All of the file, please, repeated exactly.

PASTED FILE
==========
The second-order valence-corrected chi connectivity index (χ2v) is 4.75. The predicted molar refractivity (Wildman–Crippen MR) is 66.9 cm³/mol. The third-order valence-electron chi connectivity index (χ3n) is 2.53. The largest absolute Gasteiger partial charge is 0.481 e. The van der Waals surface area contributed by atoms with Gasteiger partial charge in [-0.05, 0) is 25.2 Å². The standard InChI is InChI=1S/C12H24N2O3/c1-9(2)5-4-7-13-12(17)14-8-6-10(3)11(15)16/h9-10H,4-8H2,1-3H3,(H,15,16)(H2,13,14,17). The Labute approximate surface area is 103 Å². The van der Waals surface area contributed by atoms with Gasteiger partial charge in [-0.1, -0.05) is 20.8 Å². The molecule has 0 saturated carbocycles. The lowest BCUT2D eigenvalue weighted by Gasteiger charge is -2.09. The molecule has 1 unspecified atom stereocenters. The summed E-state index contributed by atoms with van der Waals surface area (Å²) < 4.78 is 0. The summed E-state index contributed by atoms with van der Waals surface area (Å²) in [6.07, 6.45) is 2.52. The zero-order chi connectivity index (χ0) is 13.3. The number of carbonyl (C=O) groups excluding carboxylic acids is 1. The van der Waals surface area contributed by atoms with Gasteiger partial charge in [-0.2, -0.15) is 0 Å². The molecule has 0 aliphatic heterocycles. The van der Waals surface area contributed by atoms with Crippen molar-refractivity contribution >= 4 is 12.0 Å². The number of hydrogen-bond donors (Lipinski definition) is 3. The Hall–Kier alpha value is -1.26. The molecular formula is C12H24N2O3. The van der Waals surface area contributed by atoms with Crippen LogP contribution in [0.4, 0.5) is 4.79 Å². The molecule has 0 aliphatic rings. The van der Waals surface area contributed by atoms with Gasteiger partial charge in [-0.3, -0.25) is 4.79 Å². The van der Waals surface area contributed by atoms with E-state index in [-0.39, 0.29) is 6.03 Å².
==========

The second-order valence-corrected chi connectivity index (χ2v) is 4.75. The predicted molar refractivity (Wildman–Crippen MR) is 66.9 cm³/mol. The third-order valence-electron chi connectivity index (χ3n) is 2.53. The largest absolute Gasteiger partial charge is 0.481 e. The van der Waals surface area contributed by atoms with Gasteiger partial charge in [-0.05, 0) is 25.2 Å². The standard InChI is InChI=1S/C12H24N2O3/c1-9(2)5-4-7-13-12(17)14-8-6-10(3)11(15)16/h9-10H,4-8H2,1-3H3,(H,15,16)(H2,13,14,17). The Labute approximate surface area is 103 Å². The van der Waals surface area contributed by atoms with Gasteiger partial charge in [-0.1, -0.05) is 20.8 Å². The molecule has 0 saturated carbocycles. The lowest BCUT2D eigenvalue weighted by Gasteiger charge is -2.09. The molecule has 1 unspecified atom stereocenters. The summed E-state index contributed by atoms with van der Waals surface area (Å²) < 4.78 is 0. The summed E-state index contributed by atoms with van der Waals surface area (Å²) in [6.07, 6.45) is 2.52. The zero-order chi connectivity index (χ0) is 13.3. The number of carbonyl (C=O) groups excluding carboxylic acids is 1. The van der Waals surface area contributed by atoms with Gasteiger partial charge in [-0.2, -0.15) is 0 Å². The molecule has 0 aliphatic heterocycles. The van der Waals surface area contributed by atoms with Crippen molar-refractivity contribution >= 4 is 12.0 Å². The number of hydrogen-bond donors (Lipinski definition) is 3. The Hall–Kier alpha value is -1.26. The molecular formula is C12H24N2O3. The van der Waals surface area contributed by atoms with Crippen LogP contribution in [0.4, 0.5) is 4.79 Å². The molecule has 0 aliphatic rings. The van der Waals surface area contributed by atoms with Gasteiger partial charge in [-0.3, -0.25) is 4.79 Å². The van der Waals surface area contributed by atoms with E-state index in [-0.39, 0.29) is 6.03 Å².